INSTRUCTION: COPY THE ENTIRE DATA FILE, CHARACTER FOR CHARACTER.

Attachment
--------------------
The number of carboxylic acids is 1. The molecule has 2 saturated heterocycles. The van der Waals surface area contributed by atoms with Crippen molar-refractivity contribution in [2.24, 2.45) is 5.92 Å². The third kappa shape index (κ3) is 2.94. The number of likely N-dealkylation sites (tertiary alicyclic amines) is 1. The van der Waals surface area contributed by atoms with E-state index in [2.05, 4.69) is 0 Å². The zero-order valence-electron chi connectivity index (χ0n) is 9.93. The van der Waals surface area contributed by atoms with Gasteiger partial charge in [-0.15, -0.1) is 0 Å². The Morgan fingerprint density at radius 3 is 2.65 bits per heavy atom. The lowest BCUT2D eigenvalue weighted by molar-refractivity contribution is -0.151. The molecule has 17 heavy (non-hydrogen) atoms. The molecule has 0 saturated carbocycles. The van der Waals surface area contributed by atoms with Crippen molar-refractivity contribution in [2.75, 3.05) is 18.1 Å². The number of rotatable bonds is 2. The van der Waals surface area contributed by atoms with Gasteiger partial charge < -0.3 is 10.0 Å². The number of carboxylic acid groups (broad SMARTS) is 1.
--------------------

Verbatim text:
The number of carboxylic acids is 1. The molecule has 2 saturated heterocycles. The van der Waals surface area contributed by atoms with Crippen molar-refractivity contribution in [2.24, 2.45) is 5.92 Å². The third kappa shape index (κ3) is 2.94. The number of likely N-dealkylation sites (tertiary alicyclic amines) is 1. The van der Waals surface area contributed by atoms with E-state index in [2.05, 4.69) is 0 Å². The zero-order valence-electron chi connectivity index (χ0n) is 9.93. The van der Waals surface area contributed by atoms with Gasteiger partial charge in [-0.15, -0.1) is 0 Å². The Morgan fingerprint density at radius 3 is 2.65 bits per heavy atom. The lowest BCUT2D eigenvalue weighted by molar-refractivity contribution is -0.151. The molecule has 17 heavy (non-hydrogen) atoms. The molecule has 0 saturated carbocycles. The van der Waals surface area contributed by atoms with Crippen molar-refractivity contribution in [2.75, 3.05) is 18.1 Å². The number of rotatable bonds is 2. The van der Waals surface area contributed by atoms with Gasteiger partial charge < -0.3 is 10.0 Å². The number of carboxylic acid groups (broad SMARTS) is 1.